I want to focus the first apart of this series on having bash display useful information in an easily accessible and concise way. For example, the first thing I do each morning is run my "update" script which displays the time, my schedule for the day and the weather, which looks something like this:
Hello jared, How are you today?
Current Date and Time:
Fri Feb 26 09:00:40 MST 2010
Mon Feb 22 12:00am Zone 4
Fri Feb 26 12:00am Safety Kids Fair
11:00am Preschool time
Sat Feb 27 9:30am Food Co-op Pick up
Current Weather Conditons:
Current conditions at UT (KSLC)
Last updated Feb 26, 2010 - 10:53 AM EST / 2010.02.26 1553 UTC
Wind: from the SSE (160 degrees) at 13 MPH (11 KT)
Sky conditions: mostly cloudy
Temperature: 35.1 F (1.7 C)
Relative Humidity: 69%
City Forecast for Salt Lake City, UT
Here is the script I use in my .bashrc file.
function update() # Current date, time, weather and calendar
echo -e "\nHello $USER, How are you today?"
echo -e "\nCurrent Date and Time: $NC " ; date
echo -e "\nYour Schedule: $NC " ; gcalcli agenda head
echo -e "\nCurrent Weather Conditons: $NC " ; weather head -n 7
Let me run through this function. As you can see it's all just echo commands spewing out the information I desire. I begin by having bash say "Hello" to me. Just because it's a shell doesn't mean it can't be polite. Next it displays the current date and time which is followed by my schedule for the day. My schedule is produced by a cool little app called gcalcli which was a Google summer of code project that displays your google calendar on the command line. I blogged about this app previously here. I then finish things up with the weather using the weather-utils application. I have the weather command set up as an alias (which I'll cover in another segment) to display my local weather.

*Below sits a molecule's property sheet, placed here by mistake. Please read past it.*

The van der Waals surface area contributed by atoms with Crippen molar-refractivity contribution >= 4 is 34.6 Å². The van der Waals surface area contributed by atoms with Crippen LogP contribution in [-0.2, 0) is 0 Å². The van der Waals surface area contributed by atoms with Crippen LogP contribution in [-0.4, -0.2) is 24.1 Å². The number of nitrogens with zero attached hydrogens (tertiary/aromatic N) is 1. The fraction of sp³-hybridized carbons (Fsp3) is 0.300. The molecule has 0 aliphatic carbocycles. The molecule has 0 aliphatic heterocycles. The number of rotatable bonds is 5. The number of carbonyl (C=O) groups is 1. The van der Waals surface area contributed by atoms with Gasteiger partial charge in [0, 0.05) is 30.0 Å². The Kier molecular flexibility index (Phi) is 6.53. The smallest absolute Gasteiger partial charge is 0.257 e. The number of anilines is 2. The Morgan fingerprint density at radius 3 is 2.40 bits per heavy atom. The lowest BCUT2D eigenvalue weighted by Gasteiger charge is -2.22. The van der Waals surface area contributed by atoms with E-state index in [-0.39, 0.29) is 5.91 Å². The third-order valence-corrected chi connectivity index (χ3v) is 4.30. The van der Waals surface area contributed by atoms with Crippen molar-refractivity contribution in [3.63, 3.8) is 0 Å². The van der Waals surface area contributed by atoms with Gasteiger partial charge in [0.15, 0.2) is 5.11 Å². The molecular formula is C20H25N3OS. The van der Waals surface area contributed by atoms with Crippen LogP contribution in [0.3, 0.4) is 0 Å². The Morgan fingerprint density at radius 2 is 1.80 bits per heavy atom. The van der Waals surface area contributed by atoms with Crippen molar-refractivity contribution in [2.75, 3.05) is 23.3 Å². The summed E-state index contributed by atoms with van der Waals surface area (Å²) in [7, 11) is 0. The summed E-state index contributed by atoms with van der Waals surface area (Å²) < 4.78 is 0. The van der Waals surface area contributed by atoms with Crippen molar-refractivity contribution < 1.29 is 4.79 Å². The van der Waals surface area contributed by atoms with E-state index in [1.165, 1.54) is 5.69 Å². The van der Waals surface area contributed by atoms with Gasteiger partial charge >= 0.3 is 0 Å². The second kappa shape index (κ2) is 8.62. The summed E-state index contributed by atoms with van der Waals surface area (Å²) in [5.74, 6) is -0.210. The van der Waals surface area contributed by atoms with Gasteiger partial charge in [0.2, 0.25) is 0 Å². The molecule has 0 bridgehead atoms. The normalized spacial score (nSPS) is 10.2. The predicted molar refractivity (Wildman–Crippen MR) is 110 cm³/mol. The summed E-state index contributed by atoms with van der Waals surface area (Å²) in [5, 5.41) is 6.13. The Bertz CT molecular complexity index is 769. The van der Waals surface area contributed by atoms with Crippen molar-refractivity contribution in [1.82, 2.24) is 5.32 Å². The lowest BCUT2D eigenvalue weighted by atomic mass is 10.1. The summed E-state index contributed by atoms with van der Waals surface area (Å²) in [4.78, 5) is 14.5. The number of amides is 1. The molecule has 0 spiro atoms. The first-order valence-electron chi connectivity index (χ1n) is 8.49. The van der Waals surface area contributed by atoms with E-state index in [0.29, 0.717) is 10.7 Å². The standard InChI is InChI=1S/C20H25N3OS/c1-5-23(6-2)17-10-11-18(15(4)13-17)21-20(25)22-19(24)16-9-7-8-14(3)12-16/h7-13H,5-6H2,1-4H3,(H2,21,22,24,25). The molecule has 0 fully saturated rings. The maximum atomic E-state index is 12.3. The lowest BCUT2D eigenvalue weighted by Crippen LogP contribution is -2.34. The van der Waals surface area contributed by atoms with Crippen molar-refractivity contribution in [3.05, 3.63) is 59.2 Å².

As mentioned previously, this is the first command I type into the terminal when I first wake up, which gives me a quick and concise outlook for the day.
Well, I hope this was interesting to some of you. My next installment will cover displaying useful system information. So until then... enjoy!